Thanks for the memories

2011-11-26 00:00

ARTISTS and crafters in KwaZulu-Natal will be poorer when Sue Greenberg finally closes the doors to the Artisan Contemporary Gallery at 344 Florida Road, Durban, on Christmas Eve.

That much was evident at the opening of her final exhibition, Memories, earlier this month, which attracted such a huge crowd of well-wishers that she had to set up a marquee outside.

Memories featured the work of 30 artists with whom Greenberg has had a long association, first at the Grassroots Gallery in Westville, then at Bayside Gallery at the Bat Centre and more recently at Artisan.

The works range from paintings, ceramics and print-making to jewellery, sculptures, wood-turning and fibre works.

“It has been my pleasure and privilege to play a part in fostering and nurturing the careers of so many artists and in developing their talents over the past 28 years,” said Greenberg.

“I have thoroughly enjoyed championing South African contemporary art and craft and being part of the art community in Durban.”

Asked why she has chosen this moment to retire, she said: “You know when the time is right. I’ve done this for a long time and I have no regrets.

“My husband and I are going to do a gap year — travel and do all the things we’ve been wanting to do.

“I’ve lived in KwaZulu-Natal all my life and it’s time to try and live somewhere else. We’re planning to go to Australia and then perhaps to the south of Italy.”

Greenberg was a potter, selling her work through the Grassroots Gallery, when she heard that the business was up for sale because the then-owner, Vera Poole, was emigrating to Australia.

With Beryl Brink she decided to take the plunge into the commercial art world, beginning a partnership which would last for 12 years.

The partnership was brought sadly to end by Brink’s illness, and Greenberg moved to the Bat Centre in the Small Craft Harbour in Durban.

She first planned to open a craft shop, but when the idea wasn’t greeted with much enthusiasm she opened the Bayside Gallery instead.

“It went really well until the Bat Centre started to get run down and scruffy and people stopped coming,” she recalled. “People felt it was unsafe and it was a little out of the way, so they didn’t want to visit. I never had a problem. I was never hassled, and the artists looked out for people who came along because it was their livelihood.”

But with trade falling Greenberg realised she needed to find a new venue.

“We were looking for somewhere to rent or buy and then we saw this property, which at the time had a big pink wall across the front. There was a ‘For sale’ board, so we had a look around.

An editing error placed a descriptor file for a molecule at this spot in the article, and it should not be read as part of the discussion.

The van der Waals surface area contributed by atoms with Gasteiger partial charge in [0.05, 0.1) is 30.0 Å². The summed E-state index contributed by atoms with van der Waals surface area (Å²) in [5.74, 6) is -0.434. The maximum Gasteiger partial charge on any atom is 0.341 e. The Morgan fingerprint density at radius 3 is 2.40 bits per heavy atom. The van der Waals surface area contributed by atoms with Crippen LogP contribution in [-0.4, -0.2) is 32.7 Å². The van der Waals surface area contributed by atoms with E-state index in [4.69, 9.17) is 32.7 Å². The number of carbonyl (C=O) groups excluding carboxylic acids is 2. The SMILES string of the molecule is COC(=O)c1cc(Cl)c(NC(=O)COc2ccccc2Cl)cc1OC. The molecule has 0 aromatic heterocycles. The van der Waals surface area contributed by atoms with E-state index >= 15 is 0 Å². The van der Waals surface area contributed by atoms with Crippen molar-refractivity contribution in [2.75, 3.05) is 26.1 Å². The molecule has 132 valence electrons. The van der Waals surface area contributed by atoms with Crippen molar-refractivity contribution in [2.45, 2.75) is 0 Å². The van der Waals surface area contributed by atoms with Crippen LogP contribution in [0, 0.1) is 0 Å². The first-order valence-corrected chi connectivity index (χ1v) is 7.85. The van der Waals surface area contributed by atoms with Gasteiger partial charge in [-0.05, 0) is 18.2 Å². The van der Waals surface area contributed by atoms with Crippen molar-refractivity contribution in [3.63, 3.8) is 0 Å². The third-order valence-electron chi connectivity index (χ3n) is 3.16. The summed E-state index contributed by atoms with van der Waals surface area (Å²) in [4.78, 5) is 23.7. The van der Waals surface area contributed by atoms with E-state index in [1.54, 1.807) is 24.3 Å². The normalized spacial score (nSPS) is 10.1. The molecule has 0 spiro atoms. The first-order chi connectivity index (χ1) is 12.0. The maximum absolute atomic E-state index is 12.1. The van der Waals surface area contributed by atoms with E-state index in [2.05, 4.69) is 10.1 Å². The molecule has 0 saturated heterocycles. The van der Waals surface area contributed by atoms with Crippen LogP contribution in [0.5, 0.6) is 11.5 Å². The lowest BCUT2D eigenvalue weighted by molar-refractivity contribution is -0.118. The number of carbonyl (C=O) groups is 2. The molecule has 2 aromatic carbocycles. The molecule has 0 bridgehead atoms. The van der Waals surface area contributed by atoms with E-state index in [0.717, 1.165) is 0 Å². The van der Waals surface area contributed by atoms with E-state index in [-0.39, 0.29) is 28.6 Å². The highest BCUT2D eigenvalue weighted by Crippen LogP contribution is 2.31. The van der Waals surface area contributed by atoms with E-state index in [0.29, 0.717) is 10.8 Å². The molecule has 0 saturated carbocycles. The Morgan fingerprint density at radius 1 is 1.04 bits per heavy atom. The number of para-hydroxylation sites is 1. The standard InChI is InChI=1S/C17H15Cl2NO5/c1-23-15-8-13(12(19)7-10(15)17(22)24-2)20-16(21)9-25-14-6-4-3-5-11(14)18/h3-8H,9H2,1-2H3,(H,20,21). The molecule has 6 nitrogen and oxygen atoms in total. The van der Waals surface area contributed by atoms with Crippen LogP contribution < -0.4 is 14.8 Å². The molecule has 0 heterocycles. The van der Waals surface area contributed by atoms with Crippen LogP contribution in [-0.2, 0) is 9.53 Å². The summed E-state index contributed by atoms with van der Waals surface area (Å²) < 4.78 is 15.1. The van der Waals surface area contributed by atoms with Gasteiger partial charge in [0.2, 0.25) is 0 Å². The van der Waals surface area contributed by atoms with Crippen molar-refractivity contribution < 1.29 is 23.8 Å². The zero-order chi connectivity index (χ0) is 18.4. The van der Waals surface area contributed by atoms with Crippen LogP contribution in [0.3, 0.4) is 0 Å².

“I knew that with a few changes it would be perfect.”

It took the Greenbergs a year to get the planning permission they needed to make major renovations.

“Because the house was built in 1926 we had to get permission from Amafa, but they actually told us to go ahead with a flat roof, and I was really thrilled because it meant I could put in skylights,” she said. The result is a light, airy space, which is perfect for showing off art.

Most of the works at the gallery are sourced from KwaZulu-Natal artists and crafters.

Asked for her thoughts on the state of the South African artworld, particularly in KwaZulu-Natal, she said some artists, like Andrew Verster, Pieter Hugo and Deborah Bell, fetch good prices, but relatively unknown artists are struggling.

She also worries that few young people seem interested in visiting galleries.

“I can’t quite work it out. It seems that it’s not cool for young people to be seen in a gallery. Perhaps it has to do with parents not exposing their children to art … perhaps they are intimidated to go to a gallery. But if you don’t have an open mind, how will you ever be exposed to it?”

As to the future of Artisan, Greenberg is hoping that someone else will pick up from where she is leaving off and continue to provide a showcase for the finest South African contemporary art and craft.

The Memories exhibition runs at the Artistan Contemporary Gallery until December 24. Inquiries: 031 312 4364.

Join the conversation! encourages commentary submitted via MyNews24. Contributions of 200 words or more will be considered for publication.

We reserve editorial discretion to decide what will be published.
Read our comments policy for guidelines on contributions. publishes all comments posted on articles provided that they adhere to our Comments Policy. Should you wish to report a comment for editorial review, please do so by clicking the 'Report Comment' button to the right of each comment.

Comment on this story
Comments have been closed for this article.

Inside News24

Traffic Alerts
There are new stories on the homepage. Click here to see them.


Create Profile

Creating your profile will enable you to submit photos and stories to get published on News24.

Please provide a username for your profile page:

This username must be unique, cannot be edited and will be used in the URL to your profile page across the entire network.


Location Settings

News24 allows you to edit the display of certain components based on a location. If you wish to personalise the page based on your preferences, please select a location for each component and click "Submit" in order for the changes to take affect.

Facebook Sign-In

Hi News addict,

Join the News24 Community to be involved in breaking the news.

Log in with Facebook to comment and personalise news, weather and listings.